3:6 The Father's Primacy
3:6.1 With divine selflessness, consummate generosity, the Universal Father relinquishes authority and delegates power, but he is still primal; his hand is on the mighty lever of the circumstances of the universal realms; he has reserved all final decisions and unerringly wields the all-powerful veto scepter of his eternal purpose with unchallengeable authority over the welfare and destiny of the outstretched, whirling, and ever-circling creation.
3:6.2 The sovereignty of God is unlimited; it is the fundamental fact of all creation. The universe was not inevitable. The universe is not an accident, neither is it self-existent. The universe is a work of creation and is therefore wholly subject to the will of the Creator. The will of God is divine truth, living love; therefore are the perfecting creations of the evolutionary universes characterized by goodness—nearness to divinity; by potential evil—remoteness from divinity.
3:6.3 All religious philosophy, sooner or later, arrives at the concept of unified universe rule, of one God. Universe causes cannot be lower than universe effects. The source of the streams of universe life and of the cosmic mind must be above the levels of their manifestation. The human mind cannot be consistently explained in terms of the lower orders of existence. Man's mind can be truly comprehended only by recognizing the reality of higher orders of thought and purposive will. Man as a moral being is inexplicable unless the reality of the Universal Father is acknowledged.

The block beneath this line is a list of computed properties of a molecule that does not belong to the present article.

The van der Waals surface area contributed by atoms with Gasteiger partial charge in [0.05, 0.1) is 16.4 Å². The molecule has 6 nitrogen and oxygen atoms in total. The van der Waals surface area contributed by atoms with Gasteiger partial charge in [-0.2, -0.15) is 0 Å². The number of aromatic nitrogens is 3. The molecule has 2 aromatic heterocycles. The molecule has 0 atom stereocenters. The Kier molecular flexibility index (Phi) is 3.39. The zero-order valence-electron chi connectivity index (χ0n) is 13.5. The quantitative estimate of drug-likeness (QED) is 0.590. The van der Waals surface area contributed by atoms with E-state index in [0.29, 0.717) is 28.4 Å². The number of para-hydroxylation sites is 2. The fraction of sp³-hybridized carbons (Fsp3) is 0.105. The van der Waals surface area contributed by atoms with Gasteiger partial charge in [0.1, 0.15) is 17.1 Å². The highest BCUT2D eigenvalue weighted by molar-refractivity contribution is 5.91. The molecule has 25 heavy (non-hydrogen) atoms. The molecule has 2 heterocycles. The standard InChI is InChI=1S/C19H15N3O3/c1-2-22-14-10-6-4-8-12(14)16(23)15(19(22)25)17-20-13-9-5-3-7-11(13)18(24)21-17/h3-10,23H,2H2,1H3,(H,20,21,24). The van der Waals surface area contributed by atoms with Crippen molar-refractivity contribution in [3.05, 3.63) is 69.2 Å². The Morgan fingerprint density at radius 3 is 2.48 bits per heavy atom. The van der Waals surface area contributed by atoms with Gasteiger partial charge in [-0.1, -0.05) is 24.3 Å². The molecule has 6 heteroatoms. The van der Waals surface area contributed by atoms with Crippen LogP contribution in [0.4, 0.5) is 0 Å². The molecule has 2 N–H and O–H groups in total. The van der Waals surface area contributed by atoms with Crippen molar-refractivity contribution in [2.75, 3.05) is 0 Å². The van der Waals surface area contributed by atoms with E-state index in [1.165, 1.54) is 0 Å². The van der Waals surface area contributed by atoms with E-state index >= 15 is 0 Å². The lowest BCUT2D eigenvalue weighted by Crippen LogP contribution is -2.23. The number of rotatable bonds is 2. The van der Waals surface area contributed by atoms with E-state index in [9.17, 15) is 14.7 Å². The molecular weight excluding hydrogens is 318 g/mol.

3:6.4 The mechanistic philosopher professes to reject the idea of a universal and sovereign will, the very sovereign will whose activity in the elaboration of universe laws he so deeply reverences. What unintended homage the mechanist pays the law-Creator when he conceives such laws to be self-acting and self-explanatory!
3:6.5 It is a great blunder to humanize God, except in the concept of the indwelling Thought Adjuster, but even that is not so stupid as completely to mechanize the idea of the First Great Source and Center.
3:6.6 Does the Paradise Father suffer? I do not know. The Creator Sons most certainly can and sometimes do, even as do mortals. The Eternal Son and the Infinite Spirit suffer in a modified sense. I think the Universal Father does, but I cannot understand how; perhaps through the personality circuit or through the individuality of the Thought Adjusters and other bestowals of his eternal nature. He has said of the mortal races, "In all your afflictions I am afflicted." He unquestionably experiences a fatherly and sympathetic understanding; he may truly suffer, but I do not comprehend the nature thereof.
3:6.7 The infinite and eternal Ruler of the universe of universes is power, form, energy, process, pattern, principle, presence, and idealized reality. But he is more; he is personal; he exercises a sovereign will, experiences self-consciousness of divinity, executes the mandates of a creative mind, pursues the satisfaction of the realization of an eternal purpose, and manifests a Father's love and affection for his universe children. And all these more personal traits of the Father can be better understood by observing them as they were revealed in the bestowal life of Michael, your Creator Son, while he was incarnated on Urantia.
3:6.8 God the Father loves men; God the Son serves men; God the Spirit inspires the children of the universe to the ever-ascending adventure of finding God the Father by the ways ordained by God the Sons through the ministry of the grace of God the Spirit.